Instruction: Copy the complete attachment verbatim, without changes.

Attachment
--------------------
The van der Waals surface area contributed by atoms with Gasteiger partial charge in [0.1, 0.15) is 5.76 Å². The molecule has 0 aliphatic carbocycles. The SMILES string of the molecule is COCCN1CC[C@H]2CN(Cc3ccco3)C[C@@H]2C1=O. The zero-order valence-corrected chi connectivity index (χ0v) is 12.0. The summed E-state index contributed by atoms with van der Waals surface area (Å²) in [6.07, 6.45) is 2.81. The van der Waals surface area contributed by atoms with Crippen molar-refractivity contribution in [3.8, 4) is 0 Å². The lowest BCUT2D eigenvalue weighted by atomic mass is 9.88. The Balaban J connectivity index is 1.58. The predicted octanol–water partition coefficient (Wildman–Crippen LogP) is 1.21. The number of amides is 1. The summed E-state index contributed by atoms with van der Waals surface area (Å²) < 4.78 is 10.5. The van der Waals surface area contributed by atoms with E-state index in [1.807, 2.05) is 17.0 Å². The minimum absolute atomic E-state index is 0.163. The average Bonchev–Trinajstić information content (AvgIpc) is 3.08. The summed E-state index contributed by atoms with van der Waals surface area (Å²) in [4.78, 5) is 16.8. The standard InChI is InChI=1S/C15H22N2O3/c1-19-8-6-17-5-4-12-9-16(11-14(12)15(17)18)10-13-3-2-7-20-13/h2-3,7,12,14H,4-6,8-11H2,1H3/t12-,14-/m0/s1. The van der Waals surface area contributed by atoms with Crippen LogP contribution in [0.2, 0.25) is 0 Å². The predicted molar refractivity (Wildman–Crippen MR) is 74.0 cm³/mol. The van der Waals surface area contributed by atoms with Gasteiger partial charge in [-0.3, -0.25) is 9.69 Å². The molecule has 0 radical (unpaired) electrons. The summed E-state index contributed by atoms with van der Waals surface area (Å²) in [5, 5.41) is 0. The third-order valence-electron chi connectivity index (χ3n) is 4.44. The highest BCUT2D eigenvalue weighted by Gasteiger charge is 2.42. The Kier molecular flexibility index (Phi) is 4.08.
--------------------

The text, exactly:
The van der Waals surface area contributed by atoms with Gasteiger partial charge in [0.1, 0.15) is 5.76 Å². The molecule has 0 aliphatic carbocycles. The SMILES string of the molecule is COCCN1CC[C@H]2CN(Cc3ccco3)C[C@@H]2C1=O. The zero-order valence-corrected chi connectivity index (χ0v) is 12.0. The summed E-state index contributed by atoms with van der Waals surface area (Å²) in [6.07, 6.45) is 2.81. The van der Waals surface area contributed by atoms with Crippen molar-refractivity contribution in [3.8, 4) is 0 Å². The lowest BCUT2D eigenvalue weighted by atomic mass is 9.88. The Balaban J connectivity index is 1.58. The predicted octanol–water partition coefficient (Wildman–Crippen LogP) is 1.21. The number of amides is 1. The summed E-state index contributed by atoms with van der Waals surface area (Å²) < 4.78 is 10.5. The van der Waals surface area contributed by atoms with E-state index in [1.807, 2.05) is 17.0 Å². The minimum absolute atomic E-state index is 0.163. The average Bonchev–Trinajstić information content (AvgIpc) is 3.08. The summed E-state index contributed by atoms with van der Waals surface area (Å²) in [4.78, 5) is 16.8. The standard InChI is InChI=1S/C15H22N2O3/c1-19-8-6-17-5-4-12-9-16(11-14(12)15(17)18)10-13-3-2-7-20-13/h2-3,7,12,14H,4-6,8-11H2,1H3/t12-,14-/m0/s1. The van der Waals surface area contributed by atoms with Crippen LogP contribution in [0.2, 0.25) is 0 Å². The predicted molar refractivity (Wildman–Crippen MR) is 74.0 cm³/mol. The van der Waals surface area contributed by atoms with Gasteiger partial charge in [-0.3, -0.25) is 9.69 Å². The molecule has 0 radical (unpaired) electrons. The summed E-state index contributed by atoms with van der Waals surface area (Å²) in [5, 5.41) is 0. The third-order valence-electron chi connectivity index (χ3n) is 4.44. The highest BCUT2D eigenvalue weighted by Gasteiger charge is 2.42. The Kier molecular flexibility index (Phi) is 4.08.